Legal Analysis in Determining Preliminary Issues

In a recent legal case, a court delved into crucial legal analysis to determine preliminary issues at hand. The court’s detailed examination focused on unraveling the intricate layers of law and fact, aiming to reach a fair and just decision. Let’s explore how the court’s thorough legal analysis paved the way for addressing complex issues in the case.


  • The instant appeal is against the order passed by the High Court of Judicature for Rajasthan at Jodhpur in a Civil Writ Petition.
  • The High Court allowed the writ petition filed by respondent nos. 1 and 2, directing the Trial Court to decide certain issues as preliminary legal issues.
  • The appellant filed a civil suit in 2007 seeking possession of a disputed property and a declaration of ownership against the respondents.
  • The Trial Court framed eleven issues, of which relevant ones include entitlement to possession and receipt of rent, civil death of defendants, jurisdiction of the court, and the legal maintainability of the suit.
  • The High Court’s order led to the filing of this civil appeal by the appellant.
  • The respondents then filed an application before the Trial Court seeking the above issues to be decided as preliminary questions of law.
  • The High Court allowed the writ petition and set aside the Trial Court’s order dated 19.05.2009.
  • The Trial Court was directed to decide the issues as preliminary questions of law.
  • On 19.05.2009, the Trial Court rejected the respondents’ application stating that the issues involved mixed questions of fact and law, requiring evidence to be led before a decision.

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  • The issue of whether the suit is liable to be dismissed as being barred by law and without any cause of action was discussed.
  • The court considered the relevant legal provisions and arguments from both parties.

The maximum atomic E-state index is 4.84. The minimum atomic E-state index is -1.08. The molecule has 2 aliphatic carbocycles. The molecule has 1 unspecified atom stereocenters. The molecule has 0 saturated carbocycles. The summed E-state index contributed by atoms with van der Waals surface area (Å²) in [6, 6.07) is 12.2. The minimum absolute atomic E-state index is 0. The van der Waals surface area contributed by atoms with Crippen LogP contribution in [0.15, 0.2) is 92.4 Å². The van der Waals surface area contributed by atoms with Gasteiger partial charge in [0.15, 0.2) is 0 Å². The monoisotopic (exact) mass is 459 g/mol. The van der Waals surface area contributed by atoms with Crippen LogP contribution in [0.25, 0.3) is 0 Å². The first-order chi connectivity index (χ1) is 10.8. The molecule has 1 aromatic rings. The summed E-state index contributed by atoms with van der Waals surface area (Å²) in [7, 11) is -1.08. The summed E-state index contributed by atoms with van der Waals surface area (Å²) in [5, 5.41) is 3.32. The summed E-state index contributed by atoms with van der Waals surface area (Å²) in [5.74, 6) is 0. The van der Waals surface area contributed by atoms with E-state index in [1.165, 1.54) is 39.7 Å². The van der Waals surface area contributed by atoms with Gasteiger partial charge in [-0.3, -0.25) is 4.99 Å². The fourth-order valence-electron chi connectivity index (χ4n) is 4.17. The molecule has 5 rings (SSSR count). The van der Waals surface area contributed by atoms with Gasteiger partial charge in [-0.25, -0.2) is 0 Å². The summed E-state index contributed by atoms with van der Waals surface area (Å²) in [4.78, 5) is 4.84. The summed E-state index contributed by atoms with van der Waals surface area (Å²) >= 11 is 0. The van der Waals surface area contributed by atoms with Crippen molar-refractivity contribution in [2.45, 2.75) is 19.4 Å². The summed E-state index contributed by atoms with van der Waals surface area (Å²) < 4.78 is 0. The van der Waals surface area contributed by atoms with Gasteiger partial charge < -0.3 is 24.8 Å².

• It was determined that the suit could potentially be dismissed if it is found to be barred by law and lacks a valid cause of action.
  • Further examination and analysis will be conducted to reach a final decision on the dismissal of the suit.

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  • The appellant’s counsel argues that the impugned order does not prejudice the appellant.
  • The counsel for the respondents argues that the High Court’s judgment does not require interference by this Court under Article 136 of the Constitution.
  • The original owners took ‘Jain Diksha’ and became ‘Sadhvis’, as per admission by the respondents’ counsel.
  • The High Court’s direction to decide the issues as preliminary questions is justified due to the circumstances.
  • The appellant’s counsel contends that the High Court’s decision to treat the issues as preliminary issues was wrong as they involve mixed questions of law and fact.
  • Certain observations in the impugned order could negatively impact the appellant’s suit, according to the appellant’s counsel.
  • The appellant’s counsel asserts that the issues involve mixed questions of fact and law but fails to provide material to support this claim.
  • The appellant’s claim is based on documents executed by a power of attorney holder, as per the appellant’s own pleadings.
  • The trial has not concluded despite being filed in 2007, and there is no stay of trial according to the counsel.
  • Learned counsel for the respondents emphasized that the issues framed relate to the maintainability of the suit
  • The learned counsel for the appellant was unable to identify any potential prejudice if the issues are taken up and decided by the Trial Court as preliminary questions of law

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  • The impugned order dated 15.03.2010 passed by the High Court will not be interfered with, except to direct the Trial Court to decide the issues and the suit without being influenced by the High Court’s observations.
  • Some observations made by the High Court in the impugned order could negatively impact the appellant’s case before the Trial Court.
  • Certain stray observations in paragraphs 5 and 7 of the High Court’s order may prejudice the issues in the case.


  • The present trial has been pending for a long duration.
  • The Trial Court is directed to decide the matter expeditiously on its own merits and in accordance with law.
  • The Civil Appeal is disposed of with the given directions.
  • The stay on the operation of the impugned order, as directed in the Court’s previous orders, is now vacated.


Case Number: C.A. No.-005124-005124 / 2013

Click here to read/download original judgement

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